Also, note who claps for you when you get good news and who rejoices in your trials. Some people are around you just to bask in your glow without bringing any light of their own to your life. I’ve had friends who accused me of trying to outdo them when I was merely being myself. Beware of those who claim you’re ‘too much’ when in truth, they feel that they aren’t enough.

With growth comes wisdom, and with wisdom comes change. As life takes its toll, just pay attention to who’s there to lift and support—much like a good brassiere. Don’t hang on to the leaves and branches that sway when a harsh wind blows. Pay attention to those who have put roots into you and the things you love. People who invest in your passions, those who don’t always ask of you but never give.

Protect your light and your magic, because the wrong people will strip you of both.

Amen? Amen.

Four ways to sustain your platonic friendships while dating
Fox Searchlight Pictures

Fox Searchlight Pictures

There has always been the debate that women and men cannot strictly be “just friends” without there being sexual desires. Platonic friendships come under even greater scrutiny when you’re in a committed relationship. Your significant other may feel jealous or insecure, or insinuate that there’s more to this situation than just camaraderie. It can be healthy to have a friend of the opposite sex to share perspective on how your actions may be affecting your mate or to get the point of view from the other gender.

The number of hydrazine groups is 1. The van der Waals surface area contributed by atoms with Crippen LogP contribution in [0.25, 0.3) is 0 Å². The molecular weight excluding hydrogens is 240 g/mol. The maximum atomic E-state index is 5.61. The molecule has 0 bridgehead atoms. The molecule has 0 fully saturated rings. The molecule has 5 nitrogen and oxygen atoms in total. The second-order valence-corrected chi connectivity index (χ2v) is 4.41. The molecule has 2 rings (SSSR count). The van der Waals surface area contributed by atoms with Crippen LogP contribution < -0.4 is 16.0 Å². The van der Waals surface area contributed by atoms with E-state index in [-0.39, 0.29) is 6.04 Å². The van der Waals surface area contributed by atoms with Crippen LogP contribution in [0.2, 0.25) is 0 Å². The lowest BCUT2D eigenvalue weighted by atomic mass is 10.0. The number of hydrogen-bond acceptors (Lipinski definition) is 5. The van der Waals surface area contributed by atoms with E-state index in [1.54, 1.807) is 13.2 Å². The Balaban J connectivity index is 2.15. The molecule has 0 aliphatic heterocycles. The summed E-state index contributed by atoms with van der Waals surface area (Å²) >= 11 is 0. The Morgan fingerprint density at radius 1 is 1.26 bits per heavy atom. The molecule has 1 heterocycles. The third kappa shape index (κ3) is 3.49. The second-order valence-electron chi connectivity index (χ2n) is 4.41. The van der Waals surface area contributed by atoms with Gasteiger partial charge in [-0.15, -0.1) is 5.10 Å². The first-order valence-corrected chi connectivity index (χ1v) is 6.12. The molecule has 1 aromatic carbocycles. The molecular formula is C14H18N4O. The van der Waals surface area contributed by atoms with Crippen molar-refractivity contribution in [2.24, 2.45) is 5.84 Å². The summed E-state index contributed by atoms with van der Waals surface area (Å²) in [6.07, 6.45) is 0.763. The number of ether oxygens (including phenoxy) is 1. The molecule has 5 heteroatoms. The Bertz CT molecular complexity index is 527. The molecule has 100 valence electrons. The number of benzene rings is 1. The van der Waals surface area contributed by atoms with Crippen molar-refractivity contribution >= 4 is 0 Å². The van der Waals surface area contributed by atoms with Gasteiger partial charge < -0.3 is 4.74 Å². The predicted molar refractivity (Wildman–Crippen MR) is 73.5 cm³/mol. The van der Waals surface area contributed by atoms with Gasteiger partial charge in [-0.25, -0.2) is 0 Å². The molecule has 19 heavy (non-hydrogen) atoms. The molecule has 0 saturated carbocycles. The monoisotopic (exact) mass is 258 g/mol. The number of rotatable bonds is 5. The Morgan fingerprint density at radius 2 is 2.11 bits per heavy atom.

The question is, how do you make sure your friendship remains strong as well as your relationship? Here are four ways to sustain both:

Communication

Inform your significant other that you have friends of the opposite sex so that it doesn’t come off as a surprise. Communication is key, and when you’re able to have conversations about the people in your life that matter, you don’t have to neglect your platonic friend that was there before your relationship. Keeping it in the dark can come off as sneaky and spark insecurities.

Introduce Them

It can be uneasy meeting any friend of a significant other, but it can also be a new friendship in the making. Introducing your platonic friend to your boyfriend or girlfriend can alleviate some of the doubts and questions that may have existed.